Commonly Asked Questions
The ITP is really important, but it only addresses what the school is responsible for. I bring it all together, first by reviewing the ITP and making sure that the transition assessment is person-centered and meets the student’s needs. I also work with families to make sure that they are addressing other components such as legal and financial matters, and medical and dental insurance, which might change once your child is 18 years old. I also help families navigate the adult services available through government funded agencies so they can choose what is best for their child.
Secondary transition planning is the process in which the student, parents, and school begin planning for the transition from secondary education into adulthood. It typically begins with a transition assessment that guides the goals in the Individual Transition Plan (ITP). There are other areas to consider such as skill development at home, financial and legal factors and learning about government services that are available to the individual when he becomes an adult. For more information, see The Secondary Transition Checklist; you can get your copy by clicking the box on the top right hand corner.
There are many options for independent living such as Group Homes, Supported Living Services and Independent Living Services. I can help narrow those choices to those that best support your adult child and fit your family.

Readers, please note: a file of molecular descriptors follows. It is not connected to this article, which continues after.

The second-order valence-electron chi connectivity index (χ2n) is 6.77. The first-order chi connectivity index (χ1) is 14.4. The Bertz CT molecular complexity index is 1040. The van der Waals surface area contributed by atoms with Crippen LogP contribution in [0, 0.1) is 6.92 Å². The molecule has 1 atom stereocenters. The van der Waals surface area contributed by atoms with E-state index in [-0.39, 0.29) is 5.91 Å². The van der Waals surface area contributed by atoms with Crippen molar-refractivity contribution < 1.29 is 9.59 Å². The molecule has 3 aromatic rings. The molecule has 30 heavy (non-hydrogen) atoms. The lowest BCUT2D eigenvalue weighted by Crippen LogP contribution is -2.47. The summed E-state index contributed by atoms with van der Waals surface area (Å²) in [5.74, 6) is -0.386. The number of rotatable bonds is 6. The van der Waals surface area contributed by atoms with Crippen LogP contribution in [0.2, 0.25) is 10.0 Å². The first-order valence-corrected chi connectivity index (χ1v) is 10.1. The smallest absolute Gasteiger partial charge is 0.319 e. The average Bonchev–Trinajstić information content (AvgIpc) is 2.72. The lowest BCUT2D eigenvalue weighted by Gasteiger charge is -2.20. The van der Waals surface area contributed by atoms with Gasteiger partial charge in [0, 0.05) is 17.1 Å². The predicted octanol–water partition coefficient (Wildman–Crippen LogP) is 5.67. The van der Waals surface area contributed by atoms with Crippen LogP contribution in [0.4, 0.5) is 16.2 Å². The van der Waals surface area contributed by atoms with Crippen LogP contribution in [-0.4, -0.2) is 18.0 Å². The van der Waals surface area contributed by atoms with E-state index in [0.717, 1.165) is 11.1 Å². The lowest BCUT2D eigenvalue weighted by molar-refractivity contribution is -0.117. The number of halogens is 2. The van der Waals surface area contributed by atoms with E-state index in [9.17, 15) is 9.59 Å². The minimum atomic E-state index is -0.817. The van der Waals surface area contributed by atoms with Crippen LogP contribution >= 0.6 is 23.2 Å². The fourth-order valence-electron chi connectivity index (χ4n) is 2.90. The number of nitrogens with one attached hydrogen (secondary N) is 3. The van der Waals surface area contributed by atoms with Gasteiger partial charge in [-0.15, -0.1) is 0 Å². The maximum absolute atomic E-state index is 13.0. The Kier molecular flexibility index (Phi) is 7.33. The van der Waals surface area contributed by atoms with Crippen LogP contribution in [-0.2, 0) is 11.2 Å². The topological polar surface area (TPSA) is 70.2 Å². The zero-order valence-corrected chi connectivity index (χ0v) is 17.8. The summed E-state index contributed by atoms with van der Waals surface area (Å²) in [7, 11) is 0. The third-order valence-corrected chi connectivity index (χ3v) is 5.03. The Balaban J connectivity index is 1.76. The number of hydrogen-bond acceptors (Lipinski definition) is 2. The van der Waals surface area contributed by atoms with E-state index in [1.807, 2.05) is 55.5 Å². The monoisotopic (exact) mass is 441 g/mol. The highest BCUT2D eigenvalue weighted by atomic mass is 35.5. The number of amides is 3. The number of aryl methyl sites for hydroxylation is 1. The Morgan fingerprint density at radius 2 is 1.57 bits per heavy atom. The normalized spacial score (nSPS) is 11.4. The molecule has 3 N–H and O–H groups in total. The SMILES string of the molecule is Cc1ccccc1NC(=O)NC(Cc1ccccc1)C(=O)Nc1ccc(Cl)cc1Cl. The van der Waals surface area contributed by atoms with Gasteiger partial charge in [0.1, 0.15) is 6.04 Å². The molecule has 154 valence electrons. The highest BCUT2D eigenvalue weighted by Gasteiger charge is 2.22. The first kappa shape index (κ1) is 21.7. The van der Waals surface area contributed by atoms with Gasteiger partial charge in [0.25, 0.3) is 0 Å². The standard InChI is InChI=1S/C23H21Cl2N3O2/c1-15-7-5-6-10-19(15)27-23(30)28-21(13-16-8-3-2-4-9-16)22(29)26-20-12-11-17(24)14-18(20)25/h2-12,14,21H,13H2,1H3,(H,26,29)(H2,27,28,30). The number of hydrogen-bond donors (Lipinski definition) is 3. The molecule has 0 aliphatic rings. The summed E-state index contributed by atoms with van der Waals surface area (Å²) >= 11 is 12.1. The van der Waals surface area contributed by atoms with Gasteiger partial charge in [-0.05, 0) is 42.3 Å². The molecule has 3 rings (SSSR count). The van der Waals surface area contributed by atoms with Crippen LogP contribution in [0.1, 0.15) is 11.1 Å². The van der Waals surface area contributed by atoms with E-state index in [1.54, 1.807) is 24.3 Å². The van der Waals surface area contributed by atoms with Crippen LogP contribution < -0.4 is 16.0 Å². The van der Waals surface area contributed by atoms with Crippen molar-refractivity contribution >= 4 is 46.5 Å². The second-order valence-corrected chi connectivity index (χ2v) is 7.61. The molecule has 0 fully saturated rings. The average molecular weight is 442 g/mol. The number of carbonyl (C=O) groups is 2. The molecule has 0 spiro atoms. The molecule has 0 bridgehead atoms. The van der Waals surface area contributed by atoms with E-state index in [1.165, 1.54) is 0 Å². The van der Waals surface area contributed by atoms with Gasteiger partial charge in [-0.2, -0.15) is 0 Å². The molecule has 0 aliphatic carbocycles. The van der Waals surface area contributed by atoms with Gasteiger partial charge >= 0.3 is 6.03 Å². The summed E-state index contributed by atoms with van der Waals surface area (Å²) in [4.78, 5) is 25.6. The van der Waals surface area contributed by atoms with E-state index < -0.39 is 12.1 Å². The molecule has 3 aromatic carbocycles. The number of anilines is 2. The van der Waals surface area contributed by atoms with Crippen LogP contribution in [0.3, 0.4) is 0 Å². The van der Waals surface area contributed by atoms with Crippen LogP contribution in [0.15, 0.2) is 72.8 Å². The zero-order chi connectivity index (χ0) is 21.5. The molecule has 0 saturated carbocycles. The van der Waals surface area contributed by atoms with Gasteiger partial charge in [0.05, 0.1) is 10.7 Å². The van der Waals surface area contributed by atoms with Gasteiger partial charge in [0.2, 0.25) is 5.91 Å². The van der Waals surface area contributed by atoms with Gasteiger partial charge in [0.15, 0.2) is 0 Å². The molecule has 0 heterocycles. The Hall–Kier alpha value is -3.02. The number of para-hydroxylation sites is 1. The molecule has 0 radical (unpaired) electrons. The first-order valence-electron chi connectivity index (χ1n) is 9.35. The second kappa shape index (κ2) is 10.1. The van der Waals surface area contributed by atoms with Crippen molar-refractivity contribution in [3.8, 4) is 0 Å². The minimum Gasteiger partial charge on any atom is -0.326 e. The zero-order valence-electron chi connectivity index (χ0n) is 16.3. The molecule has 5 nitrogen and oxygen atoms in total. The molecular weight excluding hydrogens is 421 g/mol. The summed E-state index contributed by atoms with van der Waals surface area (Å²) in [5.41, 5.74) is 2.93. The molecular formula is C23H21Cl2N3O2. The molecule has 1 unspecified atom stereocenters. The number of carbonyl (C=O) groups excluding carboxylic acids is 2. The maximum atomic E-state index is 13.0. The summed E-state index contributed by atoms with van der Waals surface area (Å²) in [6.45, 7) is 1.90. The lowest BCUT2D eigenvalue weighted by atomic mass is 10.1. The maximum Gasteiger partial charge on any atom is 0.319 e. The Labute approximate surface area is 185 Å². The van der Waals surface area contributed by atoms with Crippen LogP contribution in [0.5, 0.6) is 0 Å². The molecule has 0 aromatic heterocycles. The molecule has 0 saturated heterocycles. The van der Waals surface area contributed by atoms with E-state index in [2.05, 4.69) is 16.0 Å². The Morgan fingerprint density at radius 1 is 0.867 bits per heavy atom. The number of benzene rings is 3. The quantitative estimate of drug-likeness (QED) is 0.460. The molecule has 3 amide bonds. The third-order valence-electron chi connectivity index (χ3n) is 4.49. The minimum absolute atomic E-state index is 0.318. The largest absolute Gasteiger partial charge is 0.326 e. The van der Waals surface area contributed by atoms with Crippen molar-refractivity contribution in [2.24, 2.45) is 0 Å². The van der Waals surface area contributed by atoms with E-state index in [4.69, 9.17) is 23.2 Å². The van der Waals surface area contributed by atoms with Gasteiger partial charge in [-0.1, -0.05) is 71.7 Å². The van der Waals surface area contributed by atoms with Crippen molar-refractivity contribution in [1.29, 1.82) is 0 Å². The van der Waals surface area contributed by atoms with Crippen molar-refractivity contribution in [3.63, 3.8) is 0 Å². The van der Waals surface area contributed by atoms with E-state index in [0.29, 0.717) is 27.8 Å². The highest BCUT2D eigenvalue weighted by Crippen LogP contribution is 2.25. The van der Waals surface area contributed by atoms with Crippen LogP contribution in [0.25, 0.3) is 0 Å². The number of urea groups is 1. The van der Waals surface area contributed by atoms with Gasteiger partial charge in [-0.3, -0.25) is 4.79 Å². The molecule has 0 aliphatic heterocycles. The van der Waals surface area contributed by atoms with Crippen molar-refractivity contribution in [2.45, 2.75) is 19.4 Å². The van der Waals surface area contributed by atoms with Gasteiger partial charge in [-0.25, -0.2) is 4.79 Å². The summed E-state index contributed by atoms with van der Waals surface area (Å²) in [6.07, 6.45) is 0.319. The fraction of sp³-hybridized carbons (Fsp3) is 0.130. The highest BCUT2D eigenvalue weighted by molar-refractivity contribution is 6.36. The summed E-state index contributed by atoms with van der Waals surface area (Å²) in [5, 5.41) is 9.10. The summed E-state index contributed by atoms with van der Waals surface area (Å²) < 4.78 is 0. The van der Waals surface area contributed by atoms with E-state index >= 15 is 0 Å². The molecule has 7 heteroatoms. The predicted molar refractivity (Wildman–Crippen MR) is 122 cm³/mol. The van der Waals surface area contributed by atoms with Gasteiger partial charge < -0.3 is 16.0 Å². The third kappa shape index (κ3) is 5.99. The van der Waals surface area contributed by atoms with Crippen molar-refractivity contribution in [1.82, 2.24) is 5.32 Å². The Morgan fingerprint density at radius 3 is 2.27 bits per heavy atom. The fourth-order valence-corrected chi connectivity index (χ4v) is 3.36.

Unfortunately, jobs that students hold in transition programs do not continue after they exit the program. Through a discovery process we can determine which service would support your child to identify the right job or career and which Regional Center (State Developmental Disability services) or Department of Rehabilitation program (or both) would best support his long term vocational goals.
Individuals with Disabilities Education Act (IDEA) indicates that the school must have the Individual Transition Plan (ITP) by the student’s 16th birthday, and in some cases, if the team decides, by the 14th birthday. Some states mandate that the ITP begin by age 14. If your child is going to graduate at the end of 12th grade with a diploma, or if he is not going to attend a transition program, it would be best for the ITP to be completed by the beginning of 9th grade. Therefore, transition should begin between 13 and 15 years old, depending on your child’s circumstances.
Independent living skills can be hard to learn for individuals who are used to having a lot done for them or who are accustomed to getting prompts. Sometimes, they need families to help them make the transition to independence. Utilizing ABA, I help parents change how they approach their child to provide the opportunity for their child to increase independent living skills.
The first step is to create a Person Centered Plan (PCP). Once it is written it will be used to create a new Individual Program Plan (IPP) that will put the PCP into effect. The Regional Center reimburses the person who writes the PCP.
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